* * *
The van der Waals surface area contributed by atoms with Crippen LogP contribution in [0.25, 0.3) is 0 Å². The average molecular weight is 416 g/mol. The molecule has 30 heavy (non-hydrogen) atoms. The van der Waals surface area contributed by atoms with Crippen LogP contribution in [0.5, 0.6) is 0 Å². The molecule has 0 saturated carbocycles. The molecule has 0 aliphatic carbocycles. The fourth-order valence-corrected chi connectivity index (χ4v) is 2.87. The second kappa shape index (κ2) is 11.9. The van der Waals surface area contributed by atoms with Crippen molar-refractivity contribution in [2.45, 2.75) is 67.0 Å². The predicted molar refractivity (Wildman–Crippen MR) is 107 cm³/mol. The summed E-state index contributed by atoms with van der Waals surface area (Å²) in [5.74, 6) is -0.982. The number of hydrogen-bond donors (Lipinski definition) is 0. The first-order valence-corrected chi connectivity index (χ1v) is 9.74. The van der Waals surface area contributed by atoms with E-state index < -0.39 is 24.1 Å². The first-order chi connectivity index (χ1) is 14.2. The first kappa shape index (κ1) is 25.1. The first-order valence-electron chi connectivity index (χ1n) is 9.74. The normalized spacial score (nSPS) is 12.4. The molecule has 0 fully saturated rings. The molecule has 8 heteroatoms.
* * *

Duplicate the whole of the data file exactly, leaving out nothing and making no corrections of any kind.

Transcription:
The van der Waals surface area contributed by atoms with Crippen LogP contribution in [0.25, 0.3) is 0 Å². The average molecular weight is 416 g/mol. The molecule has 30 heavy (non-hydrogen) atoms. The van der Waals surface area contributed by atoms with Crippen LogP contribution in [0.5, 0.6) is 0 Å². The molecule has 0 saturated carbocycles. The molecule has 0 aliphatic carbocycles. The fourth-order valence-corrected chi connectivity index (χ4v) is 2.87. The second kappa shape index (κ2) is 11.9. The van der Waals surface area contributed by atoms with Crippen molar-refractivity contribution in [2.45, 2.75) is 67.0 Å². The predicted molar refractivity (Wildman–Crippen MR) is 107 cm³/mol. The summed E-state index contributed by atoms with van der Waals surface area (Å²) in [5.74, 6) is -0.982. The number of hydrogen-bond donors (Lipinski definition) is 0. The first-order valence-corrected chi connectivity index (χ1v) is 9.74. The van der Waals surface area contributed by atoms with E-state index < -0.39 is 24.1 Å². The first-order chi connectivity index (χ1) is 14.2. The first kappa shape index (κ1) is 25.1. The first-order valence-electron chi connectivity index (χ1n) is 9.74. The normalized spacial score (nSPS) is 12.4. The molecule has 0 fully saturated rings. The molecule has 8 heteroatoms.